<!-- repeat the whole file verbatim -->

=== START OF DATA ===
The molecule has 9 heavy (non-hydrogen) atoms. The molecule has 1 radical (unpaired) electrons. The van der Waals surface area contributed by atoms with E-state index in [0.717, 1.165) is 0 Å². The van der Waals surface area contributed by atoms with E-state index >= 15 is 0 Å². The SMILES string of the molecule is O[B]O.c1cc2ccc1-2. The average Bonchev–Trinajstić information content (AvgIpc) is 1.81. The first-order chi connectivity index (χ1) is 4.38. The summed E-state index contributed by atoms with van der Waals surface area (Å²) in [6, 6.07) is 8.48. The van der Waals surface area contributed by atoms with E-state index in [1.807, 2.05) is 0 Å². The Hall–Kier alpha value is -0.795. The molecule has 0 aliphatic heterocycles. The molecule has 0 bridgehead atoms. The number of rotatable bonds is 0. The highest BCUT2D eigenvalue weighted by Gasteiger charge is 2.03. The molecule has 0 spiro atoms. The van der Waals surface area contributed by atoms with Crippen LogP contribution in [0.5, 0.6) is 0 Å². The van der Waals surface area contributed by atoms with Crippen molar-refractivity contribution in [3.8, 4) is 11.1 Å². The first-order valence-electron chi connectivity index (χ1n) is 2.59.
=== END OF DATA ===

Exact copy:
The molecule has 9 heavy (non-hydrogen) atoms. The molecule has 1 radical (unpaired) electrons. The van der Waals surface area contributed by atoms with E-state index in [0.717, 1.165) is 0 Å². The van der Waals surface area contributed by atoms with E-state index >= 15 is 0 Å². The SMILES string of the molecule is O[B]O.c1cc2ccc1-2. The average Bonchev–Trinajstić information content (AvgIpc) is 1.81. The first-order chi connectivity index (χ1) is 4.38. The summed E-state index contributed by atoms with van der Waals surface area (Å²) in [6, 6.07) is 8.48. The van der Waals surface area contributed by atoms with E-state index in [1.807, 2.05) is 0 Å². The Hall–Kier alpha value is -0.795. The molecule has 0 aliphatic heterocycles. The molecule has 0 bridgehead atoms. The number of rotatable bonds is 0. The highest BCUT2D eigenvalue weighted by Gasteiger charge is 2.03. The molecule has 0 spiro atoms. The van der Waals surface area contributed by atoms with Crippen LogP contribution in [0.5, 0.6) is 0 Å². The van der Waals surface area contributed by atoms with Crippen molar-refractivity contribution in [3.8, 4) is 11.1 Å². The first-order valence-electron chi connectivity index (χ1n) is 2.59.